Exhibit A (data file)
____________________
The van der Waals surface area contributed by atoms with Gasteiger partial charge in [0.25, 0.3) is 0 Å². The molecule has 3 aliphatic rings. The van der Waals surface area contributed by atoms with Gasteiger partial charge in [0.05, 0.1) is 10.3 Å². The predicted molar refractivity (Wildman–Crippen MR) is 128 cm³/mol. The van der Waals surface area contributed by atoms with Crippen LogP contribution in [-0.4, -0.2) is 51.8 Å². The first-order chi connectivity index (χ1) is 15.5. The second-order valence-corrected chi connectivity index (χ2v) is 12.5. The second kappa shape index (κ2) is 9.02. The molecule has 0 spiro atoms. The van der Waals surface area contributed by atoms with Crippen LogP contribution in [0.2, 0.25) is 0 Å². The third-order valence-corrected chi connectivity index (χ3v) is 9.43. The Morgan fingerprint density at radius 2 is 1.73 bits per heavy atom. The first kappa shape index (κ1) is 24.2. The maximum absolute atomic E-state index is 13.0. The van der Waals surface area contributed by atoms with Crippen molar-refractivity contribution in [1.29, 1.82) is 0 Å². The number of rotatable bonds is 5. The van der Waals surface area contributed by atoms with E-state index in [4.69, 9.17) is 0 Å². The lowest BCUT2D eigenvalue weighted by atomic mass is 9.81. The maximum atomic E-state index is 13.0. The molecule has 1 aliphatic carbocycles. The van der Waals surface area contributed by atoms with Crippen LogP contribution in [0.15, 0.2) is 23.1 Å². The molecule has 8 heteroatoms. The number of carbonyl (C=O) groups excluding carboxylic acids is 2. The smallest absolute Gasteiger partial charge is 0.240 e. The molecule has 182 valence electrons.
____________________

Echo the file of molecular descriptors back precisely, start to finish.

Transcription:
The van der Waals surface area contributed by atoms with Gasteiger partial charge in [0.25, 0.3) is 0 Å². The molecule has 3 aliphatic rings. The van der Waals surface area contributed by atoms with Gasteiger partial charge in [0.05, 0.1) is 10.3 Å². The predicted molar refractivity (Wildman–Crippen MR) is 128 cm³/mol. The van der Waals surface area contributed by atoms with Crippen LogP contribution in [-0.4, -0.2) is 51.8 Å². The first-order chi connectivity index (χ1) is 15.5. The second-order valence-corrected chi connectivity index (χ2v) is 12.5. The second kappa shape index (κ2) is 9.02. The molecule has 0 spiro atoms. The van der Waals surface area contributed by atoms with Crippen LogP contribution in [0.2, 0.25) is 0 Å². The third-order valence-corrected chi connectivity index (χ3v) is 9.43. The Morgan fingerprint density at radius 2 is 1.73 bits per heavy atom. The first kappa shape index (κ1) is 24.2. The maximum absolute atomic E-state index is 13.0. The van der Waals surface area contributed by atoms with Crippen molar-refractivity contribution in [1.29, 1.82) is 0 Å². The number of rotatable bonds is 5. The van der Waals surface area contributed by atoms with E-state index in [4.69, 9.17) is 0 Å². The lowest BCUT2D eigenvalue weighted by atomic mass is 9.81. The maximum atomic E-state index is 13.0. The molecule has 1 aliphatic carbocycles. The van der Waals surface area contributed by atoms with Crippen LogP contribution in [0.15, 0.2) is 23.1 Å². The molecule has 8 heteroatoms. The number of carbonyl (C=O) groups excluding carboxylic acids is 2. The smallest absolute Gasteiger partial charge is 0.240 e. The molecule has 182 valence electrons.